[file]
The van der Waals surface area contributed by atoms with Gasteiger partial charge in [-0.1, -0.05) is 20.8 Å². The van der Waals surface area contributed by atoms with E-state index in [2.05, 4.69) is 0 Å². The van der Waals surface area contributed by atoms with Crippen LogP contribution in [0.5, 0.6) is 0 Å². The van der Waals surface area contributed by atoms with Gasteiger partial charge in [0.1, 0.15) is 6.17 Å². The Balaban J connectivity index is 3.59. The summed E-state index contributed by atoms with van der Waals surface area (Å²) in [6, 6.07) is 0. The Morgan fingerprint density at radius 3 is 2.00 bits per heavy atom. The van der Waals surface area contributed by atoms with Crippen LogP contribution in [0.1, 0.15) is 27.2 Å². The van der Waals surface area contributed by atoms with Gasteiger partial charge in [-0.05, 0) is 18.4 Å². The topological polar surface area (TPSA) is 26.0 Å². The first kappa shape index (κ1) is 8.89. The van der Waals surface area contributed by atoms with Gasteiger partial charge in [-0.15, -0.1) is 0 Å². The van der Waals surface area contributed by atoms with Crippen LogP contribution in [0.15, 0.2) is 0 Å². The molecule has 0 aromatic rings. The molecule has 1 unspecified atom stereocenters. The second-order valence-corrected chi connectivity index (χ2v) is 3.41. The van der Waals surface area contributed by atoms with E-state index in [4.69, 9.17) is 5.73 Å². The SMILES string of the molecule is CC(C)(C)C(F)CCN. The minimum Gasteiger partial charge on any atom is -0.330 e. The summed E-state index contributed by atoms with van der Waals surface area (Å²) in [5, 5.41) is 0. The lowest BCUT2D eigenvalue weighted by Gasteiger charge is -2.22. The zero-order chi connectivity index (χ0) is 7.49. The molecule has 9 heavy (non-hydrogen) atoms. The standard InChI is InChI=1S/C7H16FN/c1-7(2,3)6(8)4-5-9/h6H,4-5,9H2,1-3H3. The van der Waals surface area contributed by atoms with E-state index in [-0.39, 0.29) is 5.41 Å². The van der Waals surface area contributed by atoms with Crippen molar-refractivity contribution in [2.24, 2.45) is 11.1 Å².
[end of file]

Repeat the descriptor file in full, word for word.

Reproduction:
The van der Waals surface area contributed by atoms with Gasteiger partial charge in [-0.1, -0.05) is 20.8 Å². The van der Waals surface area contributed by atoms with E-state index in [2.05, 4.69) is 0 Å². The van der Waals surface area contributed by atoms with Crippen LogP contribution in [0.5, 0.6) is 0 Å². The van der Waals surface area contributed by atoms with Gasteiger partial charge in [0.1, 0.15) is 6.17 Å². The Balaban J connectivity index is 3.59. The summed E-state index contributed by atoms with van der Waals surface area (Å²) in [6, 6.07) is 0. The Morgan fingerprint density at radius 3 is 2.00 bits per heavy atom. The van der Waals surface area contributed by atoms with Crippen LogP contribution in [0.1, 0.15) is 27.2 Å². The van der Waals surface area contributed by atoms with Gasteiger partial charge in [-0.05, 0) is 18.4 Å². The topological polar surface area (TPSA) is 26.0 Å². The first kappa shape index (κ1) is 8.89. The van der Waals surface area contributed by atoms with Gasteiger partial charge in [-0.15, -0.1) is 0 Å². The van der Waals surface area contributed by atoms with Crippen LogP contribution in [0.15, 0.2) is 0 Å². The molecule has 0 aromatic rings. The molecule has 1 unspecified atom stereocenters. The second-order valence-corrected chi connectivity index (χ2v) is 3.41. The van der Waals surface area contributed by atoms with E-state index in [4.69, 9.17) is 5.73 Å². The SMILES string of the molecule is CC(C)(C)C(F)CCN. The minimum Gasteiger partial charge on any atom is -0.330 e. The summed E-state index contributed by atoms with van der Waals surface area (Å²) in [5, 5.41) is 0. The lowest BCUT2D eigenvalue weighted by Gasteiger charge is -2.22. The zero-order chi connectivity index (χ0) is 7.49. The molecule has 9 heavy (non-hydrogen) atoms. The standard InChI is InChI=1S/C7H16FN/c1-7(2,3)6(8)4-5-9/h6H,4-5,9H2,1-3H3. The van der Waals surface area contributed by atoms with E-state index in [-0.39, 0.29) is 5.41 Å². The van der Waals surface area contributed by atoms with Crippen molar-refractivity contribution in [2.24, 2.45) is 11.1 Å².